Linear guides are used to move a load along a specific straight path. They differ from radial guides, which move the load in a circular path.
Linear systems are designed to perform translational movements in either direction with consistent, repeatable precision. Due to the limited freedom of motion, linear systems are "uniformly accelerated."
Linear guides make use of either slide rails or roller rails to control the movement. Slide rails consist of a small number of parts and operate very reliably after an initial run-in time, and they promise long services lives as a result. They have self-braking properties in the event of a power failure, which makes them very safe to operate.
Roller rail linear systems have lower friction and require correspondingly lower drive forces. In particular, the force required to overcome the resting inertia is negligibly low in industrial roller rail linear systems. In contrast to a slide rail guide, roller rail guides offer good emergency running properties. In the event of a power failure, the roller rail guide will continue its movement to the end before stopping. Depending on the application, this may be desired and advantageous.
Linear systems are used in machines and for product transport within production plants. They can be combined into guide systems that enable movements within three-dimensional space. This makes them suited to the following areas of application:
- Pick-and-place systems for processing or packaging machines
- Tool guidance for product machining (e.g. CNC milling) - Sliding doors, flaps and hatches- Positioning systems for precise workpiece handling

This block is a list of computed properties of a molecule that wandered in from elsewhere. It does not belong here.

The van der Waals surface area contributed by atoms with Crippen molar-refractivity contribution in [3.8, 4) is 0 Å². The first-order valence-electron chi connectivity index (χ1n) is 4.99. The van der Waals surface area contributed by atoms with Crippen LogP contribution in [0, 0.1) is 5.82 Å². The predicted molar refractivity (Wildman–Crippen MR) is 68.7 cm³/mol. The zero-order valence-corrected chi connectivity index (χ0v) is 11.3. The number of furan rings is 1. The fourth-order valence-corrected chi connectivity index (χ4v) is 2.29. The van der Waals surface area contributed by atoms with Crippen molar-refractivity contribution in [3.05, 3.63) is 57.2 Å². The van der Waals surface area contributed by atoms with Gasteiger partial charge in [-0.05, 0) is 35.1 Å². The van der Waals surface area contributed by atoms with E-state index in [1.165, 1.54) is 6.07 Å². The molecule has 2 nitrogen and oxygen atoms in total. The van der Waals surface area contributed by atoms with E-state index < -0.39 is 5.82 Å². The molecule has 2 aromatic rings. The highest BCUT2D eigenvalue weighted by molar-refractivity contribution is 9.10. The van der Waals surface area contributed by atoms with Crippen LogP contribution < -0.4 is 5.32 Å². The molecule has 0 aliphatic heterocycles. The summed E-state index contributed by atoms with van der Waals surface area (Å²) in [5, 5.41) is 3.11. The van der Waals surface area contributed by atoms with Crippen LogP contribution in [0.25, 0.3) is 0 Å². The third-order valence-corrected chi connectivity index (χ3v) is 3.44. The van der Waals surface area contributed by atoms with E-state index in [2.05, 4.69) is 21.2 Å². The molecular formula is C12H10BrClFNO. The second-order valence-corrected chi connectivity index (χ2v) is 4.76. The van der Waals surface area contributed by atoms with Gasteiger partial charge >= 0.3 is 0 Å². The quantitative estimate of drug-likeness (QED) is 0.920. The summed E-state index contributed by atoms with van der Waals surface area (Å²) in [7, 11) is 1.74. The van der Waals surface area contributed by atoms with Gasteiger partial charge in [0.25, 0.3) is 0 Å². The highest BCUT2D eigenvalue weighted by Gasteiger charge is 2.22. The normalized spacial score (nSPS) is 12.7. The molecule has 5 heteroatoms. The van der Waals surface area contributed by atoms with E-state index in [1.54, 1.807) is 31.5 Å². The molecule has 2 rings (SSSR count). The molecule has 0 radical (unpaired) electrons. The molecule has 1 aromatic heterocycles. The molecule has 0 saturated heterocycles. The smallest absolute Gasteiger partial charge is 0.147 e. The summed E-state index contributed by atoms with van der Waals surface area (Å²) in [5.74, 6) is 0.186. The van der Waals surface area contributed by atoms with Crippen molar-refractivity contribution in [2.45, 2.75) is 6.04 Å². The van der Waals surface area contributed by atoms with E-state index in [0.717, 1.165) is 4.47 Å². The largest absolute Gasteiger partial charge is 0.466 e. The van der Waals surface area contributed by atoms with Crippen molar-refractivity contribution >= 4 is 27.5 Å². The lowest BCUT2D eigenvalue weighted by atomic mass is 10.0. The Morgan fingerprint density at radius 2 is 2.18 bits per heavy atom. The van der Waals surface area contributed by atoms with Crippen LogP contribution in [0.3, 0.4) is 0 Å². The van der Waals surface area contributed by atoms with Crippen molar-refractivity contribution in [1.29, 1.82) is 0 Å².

In addition to three-dimensional applications, linear systems are used successfully for one- or two-dimensional tool or workpiece guidance. The range of applications is extensive. Precise movement along a defined path is the key feature of every linear system.
Linear systems ensure the movement of a tool or workpiece along a defined path up to a specified point. Regardless of whether it is a purely manual roller track with blocking function or a programmed gear rack drive with incremental encoder, the result is always the same: The movement is executed with consistent, repeatable precision. This is essential to make automated manufacturing and transport solutions possible at all.
Plain slideways are inexpensive, simple linear systems that offer high reliability. They have self-cleaning and self-braking properties. Plain slideways require some time to run in so that the sliding block and the rail can wear each other in. After the run-in time, plain slideways maintain consistently reliably precision over long service lives.
Roller slideways use recirculating ball systems or roller tracks to move the load along the desired path. They feature more small parts, are more expensive, and are more subject to wear than plain slideways. On the other hand, they offer lower friction and can ensure more uniform motion.
Roller slideways tend to be subject to soiling. Particles or fibers can jam the rollers and ball bearings. This causes the friction to increase significantly, making the motion less uniform. It is therefore recommended that they be cleaned and lubricated regularly.
Modern sliding blocks with micro recirculating ball steering combine the advantages of plain and roller slideways. They use form-fitting, wrap-around sliding elements. On the inside, they contain small recirculating balls in enclosed cages. These serve to reduce friction to an absolute minimum. Lubrication nipples situated on both sides allow lubrication and cleaning of the roller slideway. The act of injecting new lubricating grease forces out any dirt particles. This ensures reliable operation of the roller slideway and a long service life.
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